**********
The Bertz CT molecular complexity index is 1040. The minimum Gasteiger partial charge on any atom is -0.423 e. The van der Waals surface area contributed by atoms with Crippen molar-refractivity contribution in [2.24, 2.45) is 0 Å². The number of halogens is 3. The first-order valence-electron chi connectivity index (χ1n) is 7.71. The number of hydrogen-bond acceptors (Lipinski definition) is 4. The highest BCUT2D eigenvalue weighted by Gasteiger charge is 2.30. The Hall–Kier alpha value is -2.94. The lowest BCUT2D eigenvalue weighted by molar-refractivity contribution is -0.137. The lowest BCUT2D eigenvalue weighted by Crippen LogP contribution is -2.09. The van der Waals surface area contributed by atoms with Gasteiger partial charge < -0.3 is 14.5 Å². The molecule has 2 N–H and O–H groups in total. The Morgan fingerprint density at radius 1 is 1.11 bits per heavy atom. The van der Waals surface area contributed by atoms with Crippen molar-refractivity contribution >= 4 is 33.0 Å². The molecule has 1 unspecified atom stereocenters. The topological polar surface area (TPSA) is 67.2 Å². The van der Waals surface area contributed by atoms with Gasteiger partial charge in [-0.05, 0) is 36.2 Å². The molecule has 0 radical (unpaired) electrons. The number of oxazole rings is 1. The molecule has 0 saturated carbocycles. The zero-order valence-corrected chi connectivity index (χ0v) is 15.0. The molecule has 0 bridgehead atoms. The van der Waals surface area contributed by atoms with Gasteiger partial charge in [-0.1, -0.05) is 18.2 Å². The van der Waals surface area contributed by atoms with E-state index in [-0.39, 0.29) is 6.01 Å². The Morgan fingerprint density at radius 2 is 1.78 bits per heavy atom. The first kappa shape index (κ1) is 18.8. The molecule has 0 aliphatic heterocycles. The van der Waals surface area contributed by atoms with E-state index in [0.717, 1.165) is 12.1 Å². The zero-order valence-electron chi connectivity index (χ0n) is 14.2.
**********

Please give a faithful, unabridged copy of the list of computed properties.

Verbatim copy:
The Bertz CT molecular complexity index is 1040. The minimum Gasteiger partial charge on any atom is -0.423 e. The van der Waals surface area contributed by atoms with Crippen molar-refractivity contribution in [2.24, 2.45) is 0 Å². The number of halogens is 3. The first-order valence-electron chi connectivity index (χ1n) is 7.71. The number of hydrogen-bond acceptors (Lipinski definition) is 4. The highest BCUT2D eigenvalue weighted by Gasteiger charge is 2.30. The Hall–Kier alpha value is -2.94. The lowest BCUT2D eigenvalue weighted by molar-refractivity contribution is -0.137. The lowest BCUT2D eigenvalue weighted by Crippen LogP contribution is -2.09. The van der Waals surface area contributed by atoms with Gasteiger partial charge < -0.3 is 14.5 Å². The molecule has 2 N–H and O–H groups in total. The Morgan fingerprint density at radius 1 is 1.11 bits per heavy atom. The van der Waals surface area contributed by atoms with Crippen molar-refractivity contribution >= 4 is 33.0 Å². The molecule has 1 unspecified atom stereocenters. The topological polar surface area (TPSA) is 67.2 Å². The van der Waals surface area contributed by atoms with Gasteiger partial charge in [-0.05, 0) is 36.2 Å². The molecule has 0 radical (unpaired) electrons. The number of oxazole rings is 1. The molecule has 0 saturated carbocycles. The zero-order valence-corrected chi connectivity index (χ0v) is 15.0. The molecule has 0 bridgehead atoms. The van der Waals surface area contributed by atoms with Gasteiger partial charge in [-0.1, -0.05) is 18.2 Å². The van der Waals surface area contributed by atoms with E-state index in [-0.39, 0.29) is 6.01 Å². The Morgan fingerprint density at radius 2 is 1.78 bits per heavy atom. The first kappa shape index (κ1) is 18.8. The molecule has 0 aliphatic heterocycles. The van der Waals surface area contributed by atoms with E-state index in [0.717, 1.165) is 12.1 Å². The zero-order valence-electron chi connectivity index (χ0n) is 14.2.